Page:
Alaska Sen. Lisa Murkowski has joined three members on a bi-cameral, bi-partisan bill designed to provide critical healthcare access to sexual assault survivors.

"We've long recognized that we have an alarming shortage of access when it comes to medical forensics exams," Murkowski said on a conference call Thursday morning.
 
The Survivors' Access to Supportive Care Act (SASCA) will fund state-level surveys to better understand victims' access to healthcare. It will develop and test a national standard of care for sexual assault survivors. It will also create a "pilot grant program to expand medical forensic exam training and services" to new providers and rural areas, a release from Murkowski's office said.
 
Murkowski cited Alaska’s unique situation with its far-flung communities whose residents require a flight to the nearest hospital equipped to admit sexual assault victims. 
 
Alaska State Troopers have jurisdiction over violent crimes in rural Alaska. Covering vast areas with a lean staff means responding to sexual assault calls could take troopers from several hours to several days, Murkowski said.
 
The victim would not be allowed to shower, change clothes or get medical attention for non-life threatening injuries. The victim could be potentially sitting and sleeping in the clothes that they had been sexually assaulted in until the trooper could respond, Murkowski said.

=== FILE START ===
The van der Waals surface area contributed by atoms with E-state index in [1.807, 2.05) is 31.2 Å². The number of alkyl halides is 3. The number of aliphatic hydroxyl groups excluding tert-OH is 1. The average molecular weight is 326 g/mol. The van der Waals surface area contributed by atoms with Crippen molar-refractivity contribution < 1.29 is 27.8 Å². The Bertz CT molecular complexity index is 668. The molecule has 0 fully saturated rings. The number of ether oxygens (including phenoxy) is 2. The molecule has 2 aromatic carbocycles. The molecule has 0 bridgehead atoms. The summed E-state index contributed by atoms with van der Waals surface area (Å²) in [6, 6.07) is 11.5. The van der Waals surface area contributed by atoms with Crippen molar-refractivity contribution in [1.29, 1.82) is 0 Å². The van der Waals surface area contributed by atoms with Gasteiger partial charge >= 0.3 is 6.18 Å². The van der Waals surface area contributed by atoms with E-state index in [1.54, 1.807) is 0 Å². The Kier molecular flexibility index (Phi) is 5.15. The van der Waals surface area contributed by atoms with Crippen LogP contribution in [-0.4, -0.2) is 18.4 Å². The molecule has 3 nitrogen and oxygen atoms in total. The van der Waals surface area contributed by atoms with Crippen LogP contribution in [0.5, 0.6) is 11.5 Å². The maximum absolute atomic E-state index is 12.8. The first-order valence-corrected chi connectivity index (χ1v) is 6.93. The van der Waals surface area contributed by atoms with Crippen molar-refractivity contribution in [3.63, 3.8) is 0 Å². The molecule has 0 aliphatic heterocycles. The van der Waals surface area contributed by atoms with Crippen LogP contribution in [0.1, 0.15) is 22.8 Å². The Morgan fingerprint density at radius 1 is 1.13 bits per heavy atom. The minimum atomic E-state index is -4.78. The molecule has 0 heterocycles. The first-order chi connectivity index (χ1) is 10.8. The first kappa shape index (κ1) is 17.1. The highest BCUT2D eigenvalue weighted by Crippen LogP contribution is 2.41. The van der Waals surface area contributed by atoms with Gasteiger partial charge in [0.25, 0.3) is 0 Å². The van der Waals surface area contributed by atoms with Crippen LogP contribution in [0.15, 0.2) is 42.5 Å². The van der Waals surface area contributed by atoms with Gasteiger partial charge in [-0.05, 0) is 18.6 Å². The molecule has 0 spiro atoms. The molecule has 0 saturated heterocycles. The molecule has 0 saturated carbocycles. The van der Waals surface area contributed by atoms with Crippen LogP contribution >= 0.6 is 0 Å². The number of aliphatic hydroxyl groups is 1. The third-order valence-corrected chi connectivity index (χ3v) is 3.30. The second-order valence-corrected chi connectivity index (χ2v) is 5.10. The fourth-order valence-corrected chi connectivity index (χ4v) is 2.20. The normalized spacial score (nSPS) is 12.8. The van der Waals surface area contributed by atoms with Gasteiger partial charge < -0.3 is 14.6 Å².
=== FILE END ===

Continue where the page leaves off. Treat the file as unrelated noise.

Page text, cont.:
"These are horror stories, but they are real-life stories," Murkowski said. "Our statistics are just way too high. Our challenges are very high, but that doesn't mean we just abandon these women, and oftentimes, children."
 
This comes after Gov. Bill Walker signed a bill into law that requires untested sexual assault kits be reported yearly. It also requires sexual assault reporting become victim-centered and police academies will have 12 hours of sexual assault training.
 

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